The core purpose of introducing such regulatory measures is to keep marine environment safe from damaging impact of increased shipping and other maritime economic activities. The concept of the Blue Economy considers sustainability of the 3 Es-economy, environment, and ecology. It talks about exploring and exploiting economic resources without harming the maritime environment and marine ecology. As per definition by the World Bank, Blue Economy denotes the “sustainable use of ocean resources for economic growth, improved livelihoods, and jobs while preserving the health of ocean ecosystem.” While Pakistan has already declared the year 2020 as the “Year of Blue Economy” and has revised its merchant marine policy to make it more compatible for the shipping industry, this is the right time to focus on the betterment of the marine environment and not to damage oceanic ecological balance. Coincidently, the year 2020’s theme of the World Maritime Day has accordance to the Sustainable Development Goals (SDGs) numbers 14 “Life below Water” and 17 “Partnerships” set by the UN. In this regard, the IMO has declared clear objectives “to cut greenhouse gas emissions, reduce the sulphur content of ships’ fuel oil, implement the Ballast Water Management Convention, protect the polar regions, reduce marine litter, improve the efficiency of shipping through the electronic exchange of information, meet the challenges of the digitalization of shipping and enhance the participation of women in the maritime community.”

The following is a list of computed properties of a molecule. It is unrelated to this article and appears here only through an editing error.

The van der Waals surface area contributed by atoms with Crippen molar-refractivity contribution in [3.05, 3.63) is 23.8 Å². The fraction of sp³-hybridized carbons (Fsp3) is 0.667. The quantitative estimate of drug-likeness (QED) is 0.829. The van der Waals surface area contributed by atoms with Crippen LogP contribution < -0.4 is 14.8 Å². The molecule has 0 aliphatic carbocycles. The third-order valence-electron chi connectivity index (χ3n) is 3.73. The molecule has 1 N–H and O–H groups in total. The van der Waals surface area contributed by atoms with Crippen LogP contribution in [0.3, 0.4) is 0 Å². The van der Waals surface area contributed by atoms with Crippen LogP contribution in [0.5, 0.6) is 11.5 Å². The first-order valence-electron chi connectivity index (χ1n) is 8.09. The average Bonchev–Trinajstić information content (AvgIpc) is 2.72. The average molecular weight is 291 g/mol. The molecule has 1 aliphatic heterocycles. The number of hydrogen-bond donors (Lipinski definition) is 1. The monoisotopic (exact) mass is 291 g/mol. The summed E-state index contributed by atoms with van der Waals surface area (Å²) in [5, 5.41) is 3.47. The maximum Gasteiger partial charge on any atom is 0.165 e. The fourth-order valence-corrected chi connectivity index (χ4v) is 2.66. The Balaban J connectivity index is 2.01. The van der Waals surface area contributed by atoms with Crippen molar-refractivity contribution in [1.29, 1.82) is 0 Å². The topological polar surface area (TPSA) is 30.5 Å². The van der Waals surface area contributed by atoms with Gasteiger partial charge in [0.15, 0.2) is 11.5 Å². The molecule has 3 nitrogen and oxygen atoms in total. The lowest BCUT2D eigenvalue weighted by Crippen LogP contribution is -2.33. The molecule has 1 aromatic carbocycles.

That is quite heartening that the global shipping industry is already in transition toward adoption of safer strategies of shipping and staying integral with the SDGs for sustainable planet earth. That is quite important to encourage the sustainability of marine environment and well-intact ecology of the oceans through continuous research and development within related departments and organizations, and different regulatory arrangements and instruments due to it bearing the intrinsic impact of the multiplied volumes of cruise and liner shipping and other activities done by the floating vessels. There are many active arrangements like Clean Shipping Index (CSI), Clean Cargo Working Group (CCWG) established by the global non-profit organization “Business for Social Responsibility (BSR),” and CDP, a United Kingdom-based non-governmental organization representing 827 global institutional investors, which are playing significant role in supporting the cause and objectives of the IMO. Nevertheless this is an appropriate time to emphasize upon the development, improvement, and implementation of the environmental and ecological policies regarding the seas and oceans for the member states in general, and particularly Pakistan along with other developing littoral nations which have opted for the Blue Economy and shipping sector. The attention toward safe and sustainable shipping industry paid at this time will reap long-range benefits in the form of sustainable maritime environment and intact oceanic ecology for the sustainable planet Earth by and large.
The writer is working as an Assistant Professor at the Department of International Relations, National University of Modern Languages (NUML), Islamabad, Pakistan. Her areas of expertise are maritime affairs and all Blue dimensions including Blue Economy. She can be reached at [email protected] and [email protected]